http://www.nakedcapitalism.com.....ty-of.html

    “Wen is pointing at a completely different issue, that of the ability of Uncle Sam to honor its debts. This would seem remarkable to some until you consider the following:

    Moody’s warned of the risk of a US downgrade in the next 10 years BEFORE all the emergency expenditures and financial firm emergency operations started

    Standard and Poor’s said consolidation of Freddie and Fannie might impair the US’s rating (um, we aren’t going to let them go, so the distinction between consolidation and what we have now looks largely cosmetic).

    Credit default swaps on US 5 year debt, last I saw, was 100 basis points. Not all that long ago, it was 2, assuming you could even get a quote, the idea of a CDS on govvies seemed ludicrous. The US now seen as far from a risk free credit

    And in case you think the credit risk is exaggerated, consider. The US already partially defaulted on its debt.

    Recall how Bretton Woods operated. Rather than go back to a gold standard at the end of World War II (its defect is a deflationary bias, which made the Great Depression worse), the US instead pegged its currency at $35 an ounce and other countries set rates of conversion in dollar or pound sterling terms. By 1965, the value of dollar claims by foreigners on America’s gold reserves at the $35/oz. rate were greater than the actual supply. The US defaulted on its $35 par value when Nixon cancelled Bretton Woods by suspending the convertibility of dollars into gold. As Michael Hudson noted (hat tip reader Rajiv):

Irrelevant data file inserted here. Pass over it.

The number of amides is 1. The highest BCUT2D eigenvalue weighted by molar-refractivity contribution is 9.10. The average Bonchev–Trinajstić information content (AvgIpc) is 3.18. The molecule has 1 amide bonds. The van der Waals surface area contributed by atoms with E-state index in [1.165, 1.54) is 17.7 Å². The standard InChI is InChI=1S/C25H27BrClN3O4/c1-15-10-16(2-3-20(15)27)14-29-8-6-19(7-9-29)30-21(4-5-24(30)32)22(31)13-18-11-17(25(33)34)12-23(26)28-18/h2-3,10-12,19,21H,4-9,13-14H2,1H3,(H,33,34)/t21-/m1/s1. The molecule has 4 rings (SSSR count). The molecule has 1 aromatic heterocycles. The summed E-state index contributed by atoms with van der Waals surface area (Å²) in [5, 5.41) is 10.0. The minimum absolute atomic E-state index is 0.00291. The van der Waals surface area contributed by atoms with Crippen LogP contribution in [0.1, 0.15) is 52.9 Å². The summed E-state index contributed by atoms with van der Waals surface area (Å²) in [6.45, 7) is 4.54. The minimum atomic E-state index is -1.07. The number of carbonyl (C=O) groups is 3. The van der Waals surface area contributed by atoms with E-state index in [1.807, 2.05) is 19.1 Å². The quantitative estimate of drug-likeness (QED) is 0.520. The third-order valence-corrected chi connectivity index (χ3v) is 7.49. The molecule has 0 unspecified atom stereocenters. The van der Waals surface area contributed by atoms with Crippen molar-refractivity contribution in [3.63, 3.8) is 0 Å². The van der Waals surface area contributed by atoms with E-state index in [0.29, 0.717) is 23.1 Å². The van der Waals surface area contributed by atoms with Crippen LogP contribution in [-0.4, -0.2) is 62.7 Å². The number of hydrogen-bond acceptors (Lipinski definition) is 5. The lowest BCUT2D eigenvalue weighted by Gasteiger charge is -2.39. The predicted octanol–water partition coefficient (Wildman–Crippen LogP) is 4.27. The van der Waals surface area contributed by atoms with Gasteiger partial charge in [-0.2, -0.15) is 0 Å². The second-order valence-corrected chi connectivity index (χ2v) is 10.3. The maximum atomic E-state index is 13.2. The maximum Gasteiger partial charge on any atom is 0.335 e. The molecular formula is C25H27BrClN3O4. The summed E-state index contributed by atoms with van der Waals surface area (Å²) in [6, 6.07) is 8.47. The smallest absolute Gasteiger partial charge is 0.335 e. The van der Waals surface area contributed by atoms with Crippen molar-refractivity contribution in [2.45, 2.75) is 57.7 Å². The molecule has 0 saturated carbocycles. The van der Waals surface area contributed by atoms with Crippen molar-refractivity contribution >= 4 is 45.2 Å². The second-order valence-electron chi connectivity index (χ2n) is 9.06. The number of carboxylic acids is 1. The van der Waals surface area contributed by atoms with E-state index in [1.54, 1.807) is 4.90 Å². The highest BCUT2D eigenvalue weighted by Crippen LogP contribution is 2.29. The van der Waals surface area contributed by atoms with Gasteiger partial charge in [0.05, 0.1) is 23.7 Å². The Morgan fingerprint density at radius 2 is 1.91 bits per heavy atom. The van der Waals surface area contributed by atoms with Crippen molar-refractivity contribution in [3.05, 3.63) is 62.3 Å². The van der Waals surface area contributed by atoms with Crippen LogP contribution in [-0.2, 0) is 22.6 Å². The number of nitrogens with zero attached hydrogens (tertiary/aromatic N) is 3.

6. 6
    Fritz says:

    Eclectic, there are a number of data points in opposition to your thesis that social conservatism and free-market ideology always go together.  For instance, Mike Huckabee is a rather glaring exception.  And libertarians are (almost all) contrary data points as well in the other direction.

  7. 7
    Eclectic Radical says:

    I did not advance the thesis that social conservatism and free-market ideology ‘always go together’. I said there were close ties between conservative social values and conservative economic values in the United States (and cited some of the common philosophical source material for both) , which is true.

    There are exceptions to any broad statement, but even among those exceptions enough members of the Libertarian Party were comfortable with compromising their social positions to nominate conservative Republicans with right wing social agendas to the presidential ticket on two occasions. I know the Paul and Barr nominations were controversial and the party doesn’t represent all libertarians, but the party represents a significant number of libertarians and the nominations carried.

    Mike Huckabee, Rick Warren and other ‘progressive’ members of the religious right do advocate significant breaks from mainstream conservative economic thinking. That is true. However, they are somewhat anomalous among the ranks of the leadership of movement conservatism.